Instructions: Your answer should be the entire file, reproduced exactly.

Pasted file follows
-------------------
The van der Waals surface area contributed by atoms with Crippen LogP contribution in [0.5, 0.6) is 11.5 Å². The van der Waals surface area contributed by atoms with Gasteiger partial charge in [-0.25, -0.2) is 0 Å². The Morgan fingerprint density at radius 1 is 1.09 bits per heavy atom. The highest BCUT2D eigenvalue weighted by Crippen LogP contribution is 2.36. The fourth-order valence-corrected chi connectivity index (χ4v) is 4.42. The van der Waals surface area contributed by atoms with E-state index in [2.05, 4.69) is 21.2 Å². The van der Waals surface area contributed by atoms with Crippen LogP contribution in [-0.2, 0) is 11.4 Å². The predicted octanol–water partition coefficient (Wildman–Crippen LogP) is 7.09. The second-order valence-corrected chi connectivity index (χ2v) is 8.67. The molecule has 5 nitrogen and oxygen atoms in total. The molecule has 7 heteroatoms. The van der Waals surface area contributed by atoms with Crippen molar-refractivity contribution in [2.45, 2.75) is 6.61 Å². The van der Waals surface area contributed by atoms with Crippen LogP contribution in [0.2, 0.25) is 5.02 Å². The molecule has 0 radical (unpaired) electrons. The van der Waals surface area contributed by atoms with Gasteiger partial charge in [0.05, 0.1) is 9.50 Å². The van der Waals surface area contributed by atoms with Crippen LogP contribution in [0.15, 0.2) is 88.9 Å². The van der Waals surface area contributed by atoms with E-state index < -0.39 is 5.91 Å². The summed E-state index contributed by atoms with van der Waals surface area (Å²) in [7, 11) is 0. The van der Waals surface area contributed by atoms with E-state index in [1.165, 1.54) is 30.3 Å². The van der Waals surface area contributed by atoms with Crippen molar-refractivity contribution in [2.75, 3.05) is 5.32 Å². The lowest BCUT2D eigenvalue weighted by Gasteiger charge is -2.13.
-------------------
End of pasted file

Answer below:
The van der Waals surface area contributed by atoms with Crippen LogP contribution in [0.5, 0.6) is 11.5 Å². The van der Waals surface area contributed by atoms with Gasteiger partial charge in [-0.25, -0.2) is 0 Å². The Morgan fingerprint density at radius 1 is 1.09 bits per heavy atom. The highest BCUT2D eigenvalue weighted by Crippen LogP contribution is 2.36. The fourth-order valence-corrected chi connectivity index (χ4v) is 4.42. The van der Waals surface area contributed by atoms with E-state index in [2.05, 4.69) is 21.2 Å². The van der Waals surface area contributed by atoms with Crippen LogP contribution in [-0.2, 0) is 11.4 Å². The predicted octanol–water partition coefficient (Wildman–Crippen LogP) is 7.09. The second-order valence-corrected chi connectivity index (χ2v) is 8.67. The molecule has 5 nitrogen and oxygen atoms in total. The molecule has 7 heteroatoms. The van der Waals surface area contributed by atoms with Crippen molar-refractivity contribution in [2.45, 2.75) is 6.61 Å². The van der Waals surface area contributed by atoms with Crippen LogP contribution in [0.2, 0.25) is 5.02 Å². The molecule has 0 radical (unpaired) electrons. The van der Waals surface area contributed by atoms with Gasteiger partial charge in [0.05, 0.1) is 9.50 Å². The van der Waals surface area contributed by atoms with Crippen LogP contribution in [0.15, 0.2) is 88.9 Å². The van der Waals surface area contributed by atoms with E-state index < -0.39 is 5.91 Å². The summed E-state index contributed by atoms with van der Waals surface area (Å²) in [7, 11) is 0. The van der Waals surface area contributed by atoms with E-state index in [1.165, 1.54) is 30.3 Å². The van der Waals surface area contributed by atoms with Crippen molar-refractivity contribution in [2.75, 3.05) is 5.32 Å². The lowest BCUT2D eigenvalue weighted by Gasteiger charge is -2.13.